New MTA chief Joe Lhota talks about the agency's future
A day after being confirmed by the state Senate as the new head of the MTA, Joe Lhota, 57, sat down with amNewYork and outlined his goals for the money-starved transit agency, and shared his favorite subway line and his interest in British politics.
amNewYork: Now that you're officially in charge of the MTA, what immediate and long-term changes do you plan to make?
Joe Lhota: The most important thing that I can do here is to change the public’s attitude about the MTA — making the place safer, making the place cleaner, providing more information… My overall goal is to leave the system in better shape than I received it… There will be a lot of specifics that happen along the way, a lot of things that will happen different along the way. I know what some of them are, but I don’t want to talk about them because I may jinx them… We’ll come out with an agenda in the next couple of months with very, very specifics.
amNY: Are there any philosophical differences you see between your vision of the MTA and that of your predecessor, Jay Walder?
JL: I don’t know Jay well enough to know what’s going to be different. But I do think from an operational point of view, his heart, his mind was in the right direction. He had to make a lot of tough choices… He was dealt a very difficult hand with the financial situation. He had to deal with cuts and he had to deal with service reductions and he did it. He did it as efficiently, as effectively as he could, and I appreciate that.
amNY: When he started his new job in Hong Kong last week, Walder said the MTA’s infrastructure is in “terrible condition.” Is he right?
JL: Jay was asked a question to juxtaposition between the modern, brand-new system that they have in Hong Kong versus the 100-year-old system that we have here. Jay’s comments, I’ll just say simply, are unfortunate. I don’t view the system the way it was portrayed in the newspapers. But it’s an old system, and it’s a 24-hour-a-day system. To be able to compare it to a brand-new, modern system, it’s like comparing an iPad to a black-and-white television. It’s a whole different structure… We have to deal with what we have, and I think we do very efficiently and very effectively and we’ve got to do it even better.
amNY: You join the MTA during a pretty stressful time: you need to find millions in savings, find a way to fund the capital budget, and strike a deal with the Transport Workers Union (whose contract expires at the end of the week). Are you nervous?
JL: You can’t get nervous. You have to be able to compartmentalize, put each one of the issues in its own little place and deal with it… The last thing you need to do is to worry about it. That doesn’t say that I don’t get up in the morning after what I would hope would be a good night’s sleep thinking about a work issue. It happens. It happens every day.
amNY: With your experience handling budgets (Lhota served as a city budget director and deputy mayor under Rudy Giuliani), what are some ways you’re looking to save money?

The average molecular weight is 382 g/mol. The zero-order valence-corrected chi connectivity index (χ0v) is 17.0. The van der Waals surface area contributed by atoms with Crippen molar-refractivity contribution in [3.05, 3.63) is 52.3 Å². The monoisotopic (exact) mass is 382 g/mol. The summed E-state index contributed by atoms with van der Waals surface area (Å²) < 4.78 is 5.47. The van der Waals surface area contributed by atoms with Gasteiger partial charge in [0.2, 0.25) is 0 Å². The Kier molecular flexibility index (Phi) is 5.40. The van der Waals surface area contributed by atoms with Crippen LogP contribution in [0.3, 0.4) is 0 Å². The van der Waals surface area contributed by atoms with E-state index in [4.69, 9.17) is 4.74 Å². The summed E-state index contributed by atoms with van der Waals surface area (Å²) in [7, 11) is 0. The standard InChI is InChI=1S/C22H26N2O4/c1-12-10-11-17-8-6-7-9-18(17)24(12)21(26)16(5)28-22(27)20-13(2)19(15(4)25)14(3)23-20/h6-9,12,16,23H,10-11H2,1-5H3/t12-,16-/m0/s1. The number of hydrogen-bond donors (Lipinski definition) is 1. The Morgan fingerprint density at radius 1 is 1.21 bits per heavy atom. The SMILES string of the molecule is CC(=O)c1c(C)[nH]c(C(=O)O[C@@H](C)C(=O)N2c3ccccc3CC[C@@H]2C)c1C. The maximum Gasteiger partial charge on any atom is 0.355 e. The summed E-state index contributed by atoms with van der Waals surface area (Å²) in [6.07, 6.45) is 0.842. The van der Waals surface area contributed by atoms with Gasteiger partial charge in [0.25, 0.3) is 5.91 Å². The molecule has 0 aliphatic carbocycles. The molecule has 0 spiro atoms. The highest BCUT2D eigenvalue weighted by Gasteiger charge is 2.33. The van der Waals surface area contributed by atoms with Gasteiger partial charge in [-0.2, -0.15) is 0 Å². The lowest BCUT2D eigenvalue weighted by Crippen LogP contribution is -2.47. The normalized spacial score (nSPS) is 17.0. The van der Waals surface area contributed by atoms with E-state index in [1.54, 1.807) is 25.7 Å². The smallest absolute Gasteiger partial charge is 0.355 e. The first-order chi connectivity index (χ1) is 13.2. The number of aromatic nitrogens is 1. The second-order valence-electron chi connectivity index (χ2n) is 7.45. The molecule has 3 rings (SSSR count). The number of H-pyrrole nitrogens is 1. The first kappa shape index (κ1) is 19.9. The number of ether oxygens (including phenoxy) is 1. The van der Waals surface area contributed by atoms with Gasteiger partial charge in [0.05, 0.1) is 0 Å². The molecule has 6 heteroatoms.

JL: I do think that the issue here is one of management. A good budget director is a good manager… I like to think I’m a good manager and a good leader with a financial bend, but at the same time, you have to be a little more human.
amNY: What are some things straphangers may not know about you?
JL: I grew up in the Bronx, and then my family moved to Long Island. [I’m the] son of a cop, grandson of a firefighter and my other grandfather was a taxi driver. I’ve been riding the subway system my whole life. When I lived up in Pelham Bay, I would take the No. 6 line — my grandma lived down here — to Manhattan to go to a show or go to a movie. I live in Brooklyn Heights now and I’ve lived there for 20-someodd years, taking the subway almost every single day.
amNY: What’s your route?
JL: The 2 and the 3 are my favorite train lines. Now that I work kind of near Grand Central, I mix it up. Sometimes I take the 2 or the 3 and then the shuttle over, or I take the 4 or the 5 and come right into Grand Central… I haven’t found the best way — both are good.
amNY: Do you have any hobbies?
JL: I need to focus on getting a new hobby… I read things that are unrelated to work and I find that very calming. My wife and I like to go to the movies — I’m not sure that’s a hobby, it’s a New York thing to do — but it’s something to do. I love to stay current with what’s going on in general politics both here and — believe it or not — in England. I may be the only person in the world that watches the prime minister’s question and answers. It’s every Wednesday morning at 7 a.m. on C-SPAN.
amNY: Why England?
JL: I think the Brits are a forerunner to us on a lot of issues, they really are. It’s just interesting to watch them deal with many of the problems we’re dealing with.
amNY: How do you keep up to date?
JL: I have an iPad. I use it all the time — it’s a great product. I have a Twitter account, but I will never tweet. I watch some things, certain reporters that re-tweet and I watch what’s going on.
amNY: You said you’re a movie buff. What was the last movie you saw?
JL: There haven’t been too many good movies out lately. The last movie I saw was “Mission: Impossible IV.” It was OK — it was “Mission: Impossible.” I really want to see the new Margaret Thatcher movie, “The Iron Lady.”